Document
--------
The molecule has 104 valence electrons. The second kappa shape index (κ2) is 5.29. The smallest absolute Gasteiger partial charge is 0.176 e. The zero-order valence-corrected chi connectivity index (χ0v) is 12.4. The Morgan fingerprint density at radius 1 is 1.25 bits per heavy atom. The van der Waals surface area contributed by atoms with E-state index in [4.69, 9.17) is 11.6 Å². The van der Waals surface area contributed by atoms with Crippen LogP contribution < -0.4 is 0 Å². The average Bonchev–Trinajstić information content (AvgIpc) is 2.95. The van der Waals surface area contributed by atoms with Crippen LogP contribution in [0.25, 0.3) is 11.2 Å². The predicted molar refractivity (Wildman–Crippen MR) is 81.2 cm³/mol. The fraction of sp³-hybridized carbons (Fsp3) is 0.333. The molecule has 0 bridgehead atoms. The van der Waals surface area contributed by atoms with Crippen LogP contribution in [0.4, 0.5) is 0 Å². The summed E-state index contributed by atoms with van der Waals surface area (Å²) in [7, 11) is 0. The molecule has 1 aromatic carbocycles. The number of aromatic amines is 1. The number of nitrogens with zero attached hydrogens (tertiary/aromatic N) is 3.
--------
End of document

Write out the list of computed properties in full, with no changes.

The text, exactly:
The molecule has 104 valence electrons. The second kappa shape index (κ2) is 5.29. The smallest absolute Gasteiger partial charge is 0.176 e. The zero-order valence-corrected chi connectivity index (χ0v) is 12.4. The Morgan fingerprint density at radius 1 is 1.25 bits per heavy atom. The van der Waals surface area contributed by atoms with E-state index in [4.69, 9.17) is 11.6 Å². The van der Waals surface area contributed by atoms with Crippen LogP contribution < -0.4 is 0 Å². The average Bonchev–Trinajstić information content (AvgIpc) is 2.95. The van der Waals surface area contributed by atoms with Crippen LogP contribution in [0.25, 0.3) is 11.2 Å². The predicted molar refractivity (Wildman–Crippen MR) is 81.2 cm³/mol. The fraction of sp³-hybridized carbons (Fsp3) is 0.333. The molecule has 0 bridgehead atoms. The van der Waals surface area contributed by atoms with Crippen LogP contribution in [0.4, 0.5) is 0 Å². The summed E-state index contributed by atoms with van der Waals surface area (Å²) in [7, 11) is 0. The molecule has 1 aromatic carbocycles. The number of aromatic amines is 1. The number of nitrogens with zero attached hydrogens (tertiary/aromatic N) is 3.